The Governor of the State of New York has an unfortunate tendency to engage in absolutist, take-no-prisoners political rhetoric. Just a few years ago, he declared that anyone who opposed redefining marriage was “anti-New York and anti-American”. So it really should be no surprise when his rhetoric gets out of hand, and shows a lack of respect for those who take opposing positions in good faith.
Nevertheless, the remarks he made the other day are particularly disturbing. Commenting on some internal disputes among his Republican rivals, the Governor of all New Yorkers (even those who disagree with him) said this:
“Who are they? Are they these extreme conservatives who are right-to-life, pro-assault-weapon, anti-gay? Is that who they are? Because if that’s who they are and they’re the extreme conservatives, they have no place in the state of New York, because that’s not who New Yorkers are.” (emphasis added)
I’m not a Republican, so it’s not for me to defend that party, or to get into the middle of an election-year political scrum. But the Governor’s overheated language goes way beyond his political opponents.
Apparently our Governor thinks that there’s no place in our home state for anyone who believes that the laws should respect the right to life of all people, including the unborn, and who believe in the authentic definition of marriage.
But let’s ask ourselves — Who are the real extremists here?
It’s the public officials and the advocates who aren’t satisfied with New York being the abortion capital of America, a place with over 110,000 abortions each year. It’s the people who oppose any reasonable regulations on abortion, including involving parents in decisions made by minors, full informed consent requirements, and so on. It’s those who want non-doctors to be able to perform abortions. It’s the pro-abortion advocates who oppose health and safety regulations of clinics and who fight against any effort to inspect clinics. It’s those people who want to redefine marriage and the family beyond recognition. And it’s those who refuse to recognize faith-based objections, and slander those who stand on their faith for life and marriage.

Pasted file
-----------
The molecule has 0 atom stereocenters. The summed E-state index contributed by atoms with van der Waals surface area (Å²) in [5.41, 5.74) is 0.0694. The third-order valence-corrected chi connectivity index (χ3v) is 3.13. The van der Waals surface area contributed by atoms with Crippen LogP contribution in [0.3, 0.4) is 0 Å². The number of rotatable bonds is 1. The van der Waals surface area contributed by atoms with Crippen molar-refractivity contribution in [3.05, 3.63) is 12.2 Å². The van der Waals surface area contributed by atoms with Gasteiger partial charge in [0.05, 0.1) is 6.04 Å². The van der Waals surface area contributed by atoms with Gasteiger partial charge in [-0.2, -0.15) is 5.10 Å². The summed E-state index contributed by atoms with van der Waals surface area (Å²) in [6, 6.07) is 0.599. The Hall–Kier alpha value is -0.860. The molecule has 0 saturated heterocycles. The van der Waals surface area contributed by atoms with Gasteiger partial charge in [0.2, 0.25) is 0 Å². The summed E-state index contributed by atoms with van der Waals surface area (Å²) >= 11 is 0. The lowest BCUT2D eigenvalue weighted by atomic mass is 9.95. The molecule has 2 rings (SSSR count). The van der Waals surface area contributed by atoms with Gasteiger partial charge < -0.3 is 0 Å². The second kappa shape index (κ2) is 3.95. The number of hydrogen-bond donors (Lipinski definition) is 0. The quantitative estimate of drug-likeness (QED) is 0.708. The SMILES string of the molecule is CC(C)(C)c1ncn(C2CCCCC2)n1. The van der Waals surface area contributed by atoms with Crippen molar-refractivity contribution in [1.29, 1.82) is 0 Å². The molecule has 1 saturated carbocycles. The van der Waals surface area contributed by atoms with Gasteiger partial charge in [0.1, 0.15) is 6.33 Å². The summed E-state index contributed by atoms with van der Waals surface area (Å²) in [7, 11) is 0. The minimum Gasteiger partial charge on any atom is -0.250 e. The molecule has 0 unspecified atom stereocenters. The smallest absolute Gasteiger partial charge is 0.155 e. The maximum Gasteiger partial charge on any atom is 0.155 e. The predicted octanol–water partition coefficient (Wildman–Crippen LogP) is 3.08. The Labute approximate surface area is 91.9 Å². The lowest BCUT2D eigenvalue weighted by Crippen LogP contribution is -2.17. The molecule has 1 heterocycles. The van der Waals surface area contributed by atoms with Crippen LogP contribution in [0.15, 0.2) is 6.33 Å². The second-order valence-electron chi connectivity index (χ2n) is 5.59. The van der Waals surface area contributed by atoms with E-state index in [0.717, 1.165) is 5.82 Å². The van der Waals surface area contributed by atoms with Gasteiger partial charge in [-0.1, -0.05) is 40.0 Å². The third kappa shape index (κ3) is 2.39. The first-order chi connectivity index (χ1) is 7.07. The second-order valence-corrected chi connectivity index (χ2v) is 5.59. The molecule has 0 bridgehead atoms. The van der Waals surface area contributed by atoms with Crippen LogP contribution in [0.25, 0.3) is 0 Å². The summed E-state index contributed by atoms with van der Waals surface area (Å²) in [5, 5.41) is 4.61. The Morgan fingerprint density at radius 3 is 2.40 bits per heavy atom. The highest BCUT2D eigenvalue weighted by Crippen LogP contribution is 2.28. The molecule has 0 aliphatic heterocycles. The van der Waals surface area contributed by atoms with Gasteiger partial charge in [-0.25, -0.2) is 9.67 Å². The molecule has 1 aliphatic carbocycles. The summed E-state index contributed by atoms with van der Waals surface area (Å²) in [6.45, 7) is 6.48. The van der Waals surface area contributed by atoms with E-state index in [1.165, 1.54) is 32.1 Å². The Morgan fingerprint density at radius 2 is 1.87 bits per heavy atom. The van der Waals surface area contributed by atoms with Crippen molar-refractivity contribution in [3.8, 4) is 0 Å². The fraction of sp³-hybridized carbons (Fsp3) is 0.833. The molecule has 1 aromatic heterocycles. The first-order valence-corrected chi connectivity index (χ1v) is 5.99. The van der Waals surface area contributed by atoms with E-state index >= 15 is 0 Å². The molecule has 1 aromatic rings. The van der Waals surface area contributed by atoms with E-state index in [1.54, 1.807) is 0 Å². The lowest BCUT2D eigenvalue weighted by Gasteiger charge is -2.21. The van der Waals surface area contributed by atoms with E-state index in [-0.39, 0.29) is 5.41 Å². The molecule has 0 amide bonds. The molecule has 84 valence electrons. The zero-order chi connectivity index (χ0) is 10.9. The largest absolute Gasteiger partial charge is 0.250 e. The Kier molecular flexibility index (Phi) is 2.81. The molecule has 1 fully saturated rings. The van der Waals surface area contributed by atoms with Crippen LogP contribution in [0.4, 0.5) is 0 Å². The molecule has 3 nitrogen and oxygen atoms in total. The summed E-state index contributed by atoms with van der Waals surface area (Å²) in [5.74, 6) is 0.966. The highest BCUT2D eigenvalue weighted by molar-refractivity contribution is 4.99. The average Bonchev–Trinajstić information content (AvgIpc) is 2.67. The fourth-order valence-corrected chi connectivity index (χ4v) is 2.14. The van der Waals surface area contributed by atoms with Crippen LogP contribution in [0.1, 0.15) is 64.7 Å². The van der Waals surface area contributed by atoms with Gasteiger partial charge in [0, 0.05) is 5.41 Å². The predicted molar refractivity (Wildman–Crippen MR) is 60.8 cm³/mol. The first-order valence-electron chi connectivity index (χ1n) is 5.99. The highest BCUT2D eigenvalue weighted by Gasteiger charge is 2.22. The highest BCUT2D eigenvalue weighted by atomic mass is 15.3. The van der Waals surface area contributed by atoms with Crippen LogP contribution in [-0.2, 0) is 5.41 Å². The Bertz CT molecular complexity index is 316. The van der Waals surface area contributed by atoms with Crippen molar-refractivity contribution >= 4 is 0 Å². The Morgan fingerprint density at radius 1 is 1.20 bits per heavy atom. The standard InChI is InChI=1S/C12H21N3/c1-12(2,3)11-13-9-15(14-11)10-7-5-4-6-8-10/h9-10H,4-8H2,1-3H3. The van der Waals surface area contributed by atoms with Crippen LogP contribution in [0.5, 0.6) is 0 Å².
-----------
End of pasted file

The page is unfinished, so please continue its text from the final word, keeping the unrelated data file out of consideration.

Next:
This is not just a Catholic issue. The Governor’s rhetoric encompasses the Catholic Church, but also the Orthodox Jewish community, the Evangelical Christian community, many mainline Protestant Churches and Muslims, and others of no religious faith at all.
It is deeply troubling when an elected official, who took an oath to uphold the Constitutions of our state and nation, casts out of polite society all those who disagree with him. Remarks like these reflect not only a noxious political climate in our nation, but a deep-seated spiritual malady that St. Augustine called the libido dominandi, the lust to dominate and rule.
In an ironic way, it’s fortunate that the Governor made his unpleasant remarks in the midst of the U.S. Bishops’ “9 Days for Life” campaign of prayer, penance, and pilgrimage. It’s a reminder that if we’re going to be “extremists” about anything, it should be in our prayer. In particular, we can focus on the “9 Days for Life” prayer intention for tomorrow, the anniversary of the Roe v. Wade decision:
For an end to legal abortion in our nation and for the conversion of all hearts, so that the inherent rights of every human being—especially those most at risk of abuse and rejection—will be upheld.
Friday’s prayer intention is also particularly appropriate:
For elected leaders who oppose any restriction on the abortion license: may God allow them to grasp the brutal violence of abortion and the reality of post-abortion suffering experienced by countless women and men.
All of our society is enriched when people of faith bring their values into the public square, and nobody benefits when people are cast out of our political debate. Let us pray for genuine tolerance, and for a conversion of heart so that our beloved state can show authentic respect for life and marriage.
[This blog post was reprinted in the New York Post as an op-ed]